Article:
March 30, 2008

A Little Etiquette Maybe

I found a little something that might be beneficial to some of you people out there. You know who you are.

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A friend of mine came up to me the other day and told me that the Theory of Three has altered her view of lap swimming. Now, whenever she is sharing a lane with two other people, she has something to think about. She marvels in the various roles played out in a 25 yard lane. She becomes mortified by the douchebaggyness of certain swimmers, is amazed at the pinhead maneuvers and revels in the victimization she witnesses.

It has made my lap swimming so much more enjoyable, she said. At least I recognize that everybody is playing a role. It's just the natural order of the universe in play. Like NASCAR, but without a Home Depot logo on my ass.

And just as I was about to say how glad I was to have helped her out, she continued on...

But something happened in the pool the other day that I just couldn't figure out. I think I found the rabbit's hole of the Theory of Three.

I was intrigued. Catherine and I had thoroughly analyzed the Theory of Three from every angle. So I listened. Here's the story she told me...

My friend, let's call her Alice, was swimming laps all alone in a lane when another, seemingly friendly woman, flagged her to stop. As Alice reached the end of the lane and looked up, the woman leaned down and, in a gracious tone, asked Alice if she and her friend could share the lane with her. Glancing at all the other over-packed lanes and recognizing there were not a lot of other choices, Alice said yes, no problem.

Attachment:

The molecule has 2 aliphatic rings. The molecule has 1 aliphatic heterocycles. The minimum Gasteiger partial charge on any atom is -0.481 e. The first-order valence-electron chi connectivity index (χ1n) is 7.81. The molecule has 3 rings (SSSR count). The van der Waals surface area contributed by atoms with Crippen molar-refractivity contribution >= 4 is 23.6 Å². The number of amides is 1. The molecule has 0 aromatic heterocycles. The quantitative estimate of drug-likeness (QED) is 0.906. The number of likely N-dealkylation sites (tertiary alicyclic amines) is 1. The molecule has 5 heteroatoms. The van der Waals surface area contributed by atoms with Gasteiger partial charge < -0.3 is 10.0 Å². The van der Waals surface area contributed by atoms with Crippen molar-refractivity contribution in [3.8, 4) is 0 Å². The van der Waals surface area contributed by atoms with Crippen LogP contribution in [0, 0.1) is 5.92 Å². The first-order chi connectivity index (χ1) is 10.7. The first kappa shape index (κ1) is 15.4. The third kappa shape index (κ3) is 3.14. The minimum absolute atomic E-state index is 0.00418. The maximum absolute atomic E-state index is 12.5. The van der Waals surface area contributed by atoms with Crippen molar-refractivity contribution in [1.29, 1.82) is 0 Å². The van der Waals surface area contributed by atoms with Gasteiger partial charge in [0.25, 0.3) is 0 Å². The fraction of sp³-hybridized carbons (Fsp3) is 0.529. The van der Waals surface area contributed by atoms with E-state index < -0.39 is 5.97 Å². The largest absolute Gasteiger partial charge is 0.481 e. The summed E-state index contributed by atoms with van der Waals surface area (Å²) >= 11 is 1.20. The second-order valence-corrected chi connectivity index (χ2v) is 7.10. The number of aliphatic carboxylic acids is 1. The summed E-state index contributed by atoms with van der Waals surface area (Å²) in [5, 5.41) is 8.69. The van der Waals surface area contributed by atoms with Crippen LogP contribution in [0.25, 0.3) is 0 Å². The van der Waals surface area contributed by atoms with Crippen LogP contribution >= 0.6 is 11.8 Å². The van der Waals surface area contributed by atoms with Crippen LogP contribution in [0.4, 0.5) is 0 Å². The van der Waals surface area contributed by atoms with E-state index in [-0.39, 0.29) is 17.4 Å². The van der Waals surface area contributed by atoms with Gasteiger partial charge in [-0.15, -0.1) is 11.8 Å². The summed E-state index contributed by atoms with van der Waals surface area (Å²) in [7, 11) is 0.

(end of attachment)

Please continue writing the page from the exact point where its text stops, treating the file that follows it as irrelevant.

Alice continued on with her swim.

As usual, when Alice reached the other side of the pool, she touched the wall, turned around and began swimming back. That's when she saw it. Coming up on her were the two new women. More importantly they were both on kickboards and - get this - they were kick-boarding side-by-side. No room for anybody else to pass. That's right, they had asked if they could share the lane, then they took over the darn thing. There they were, just yakking it up as if nobody else was in the lane with them.

Needless to say, Alice was perplexed. My God, she thought, it's two douchebags in one lane. This proves everything about the Theory of Three wrong. The world went into a tailspin, everything started getting blurry. She was confused. Or was she?

So let's consider this a quiz. What do you think? Two douchebags? Or was there still a douchebag, a victim and a pinhead? If so, who played each role? (answer below)

Answer: Alice was clearly the victim. As for the woman who initially asked if she and her friend could share the lane, she was the douchebag. Her douchebaggyness was exemplified in her dishonest communication. She had no intention of "sharing" the lane but really wanted to "take over" the lane. She had the audacity to try and deceive Alice. Douchebag. The other friend, the one who just went along with the plan, well, there's your pinhead.


cherelli said...

Oooo, that gets my blood simmering!! I am a frequent submerged enraged victim suffering as the result of a douchebag; to stop being a victim I am now very wary whenevr the same question is asked of me and I specify "as long as you do laps to the right of the black line so we can pass each other there shouldn't be any problems", smile a shark smile of warning then I push off the wall...

ChrisM said...

I found the solution. Long, slow swims with thundering flip turns. Never look up. Never look back. Thay can't stop you unless they tackle you, which makes them, by default, the douchebag, and me, by default, the victim.

Can you tell I am starting to hate my pool?

Anonymous said...

This is hysterical-SO true when some moron decides to do the butterfly with 6 other people in the lane...JERK!!